[I18n-sig] Re: [Python-Dev] Unicode debate

Just van Rossum just@letterror.com
Fri, 5 May 2000 10:25:37 +0100

At 11:02 PM +0200 04-05-2000, Fredrik Lundh wrote:
>Henry S. Thompson <ht@cogsci.ed.ac.uk> wrote:
>> I think I hear a moderate consensus developing that the 'ASCII
>> proposal' is a reasonable compromise given the time constraints.

This makes no sense: implementing the 7-bit proposal takes the more or less
the same time as implementing 8-bit downcasting. Or is it just the
bickering that's too time consuming? ;-)

I worry that if the current implementation goes into 1.6 more or less as it
is now there's no way we can ever go back (before P3K). Or will Unicode
support be marked "experimental" in 1.6? This is not so much about the
7-bit/8-bit proposal but about the dubious unicode() and unichr() functions
and the u"" notation:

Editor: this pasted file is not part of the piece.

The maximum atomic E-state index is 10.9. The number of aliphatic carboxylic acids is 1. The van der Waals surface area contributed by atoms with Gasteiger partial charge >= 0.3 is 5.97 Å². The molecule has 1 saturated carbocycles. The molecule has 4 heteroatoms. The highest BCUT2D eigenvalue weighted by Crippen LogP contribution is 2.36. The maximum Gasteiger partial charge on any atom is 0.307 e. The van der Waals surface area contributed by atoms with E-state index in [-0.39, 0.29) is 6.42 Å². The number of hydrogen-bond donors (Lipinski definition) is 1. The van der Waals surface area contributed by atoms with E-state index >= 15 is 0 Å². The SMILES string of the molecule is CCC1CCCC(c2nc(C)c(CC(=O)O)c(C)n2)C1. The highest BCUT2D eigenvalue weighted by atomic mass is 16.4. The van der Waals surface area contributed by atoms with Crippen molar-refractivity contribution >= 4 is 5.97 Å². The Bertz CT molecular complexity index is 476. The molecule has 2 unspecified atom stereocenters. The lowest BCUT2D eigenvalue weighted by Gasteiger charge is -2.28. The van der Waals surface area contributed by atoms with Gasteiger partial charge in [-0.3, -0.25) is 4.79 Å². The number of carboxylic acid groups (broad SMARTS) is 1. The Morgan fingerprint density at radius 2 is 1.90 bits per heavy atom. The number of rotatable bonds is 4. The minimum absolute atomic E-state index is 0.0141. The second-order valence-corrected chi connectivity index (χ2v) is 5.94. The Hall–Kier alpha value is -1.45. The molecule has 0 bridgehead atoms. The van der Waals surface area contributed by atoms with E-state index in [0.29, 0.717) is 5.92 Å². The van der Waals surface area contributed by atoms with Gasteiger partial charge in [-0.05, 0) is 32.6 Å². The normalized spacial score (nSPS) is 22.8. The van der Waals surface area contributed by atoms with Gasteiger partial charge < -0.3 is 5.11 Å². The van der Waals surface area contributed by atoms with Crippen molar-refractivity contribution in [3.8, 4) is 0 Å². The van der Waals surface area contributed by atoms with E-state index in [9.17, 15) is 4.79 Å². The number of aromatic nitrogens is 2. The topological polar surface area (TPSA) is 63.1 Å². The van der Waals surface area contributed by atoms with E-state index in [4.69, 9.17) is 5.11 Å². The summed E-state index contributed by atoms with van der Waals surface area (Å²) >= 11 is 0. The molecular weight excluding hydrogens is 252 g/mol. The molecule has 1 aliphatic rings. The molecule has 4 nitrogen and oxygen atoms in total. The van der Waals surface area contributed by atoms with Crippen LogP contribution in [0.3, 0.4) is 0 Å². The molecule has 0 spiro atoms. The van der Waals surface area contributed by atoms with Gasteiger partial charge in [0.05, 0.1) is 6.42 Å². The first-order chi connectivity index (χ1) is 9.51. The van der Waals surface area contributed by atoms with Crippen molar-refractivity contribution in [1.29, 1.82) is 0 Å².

- unicode() only takes strings, so is effectively a method of the string type.
- if narrow and wide strings are meant to be as similar as possible,
chr(256) should just return a wide char
- similarly, why is the u"" notation at all needed?

The current design is more complex than needed, and still offers plenty of
surprises. Making it simpler (without integrating the two string types) is
not a huge effort. Seeing the wide string type as independent of Unicode
takes no physical effort at all, as it's just in our heads.

Fixing str() so it can return wide strings might be harder, and can wait
until later. Would be too bad, though.